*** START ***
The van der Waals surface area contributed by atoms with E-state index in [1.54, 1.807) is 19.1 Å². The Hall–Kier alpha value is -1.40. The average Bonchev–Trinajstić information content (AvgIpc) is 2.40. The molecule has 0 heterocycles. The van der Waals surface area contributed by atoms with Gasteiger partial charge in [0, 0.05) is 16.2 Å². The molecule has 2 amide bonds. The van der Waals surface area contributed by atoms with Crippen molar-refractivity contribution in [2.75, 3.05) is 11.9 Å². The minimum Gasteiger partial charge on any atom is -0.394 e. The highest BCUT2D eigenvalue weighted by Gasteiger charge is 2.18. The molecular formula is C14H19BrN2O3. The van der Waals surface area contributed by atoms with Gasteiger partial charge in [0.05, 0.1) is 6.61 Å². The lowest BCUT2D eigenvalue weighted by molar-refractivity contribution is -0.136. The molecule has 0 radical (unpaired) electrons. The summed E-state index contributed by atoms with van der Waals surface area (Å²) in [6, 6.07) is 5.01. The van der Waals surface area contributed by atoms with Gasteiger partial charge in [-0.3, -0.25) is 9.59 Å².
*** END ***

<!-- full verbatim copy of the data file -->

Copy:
The van der Waals surface area contributed by atoms with E-state index in [1.54, 1.807) is 19.1 Å². The Hall–Kier alpha value is -1.40. The average Bonchev–Trinajstić information content (AvgIpc) is 2.40. The molecule has 0 heterocycles. The van der Waals surface area contributed by atoms with Gasteiger partial charge in [0, 0.05) is 16.2 Å². The molecule has 2 amide bonds. The van der Waals surface area contributed by atoms with Crippen molar-refractivity contribution in [2.75, 3.05) is 11.9 Å². The minimum Gasteiger partial charge on any atom is -0.394 e. The highest BCUT2D eigenvalue weighted by Gasteiger charge is 2.18. The molecular formula is C14H19BrN2O3. The van der Waals surface area contributed by atoms with Gasteiger partial charge in [0.05, 0.1) is 6.61 Å². The lowest BCUT2D eigenvalue weighted by molar-refractivity contribution is -0.136. The molecule has 0 radical (unpaired) electrons. The summed E-state index contributed by atoms with van der Waals surface area (Å²) in [6, 6.07) is 5.01. The van der Waals surface area contributed by atoms with Gasteiger partial charge in [-0.3, -0.25) is 9.59 Å².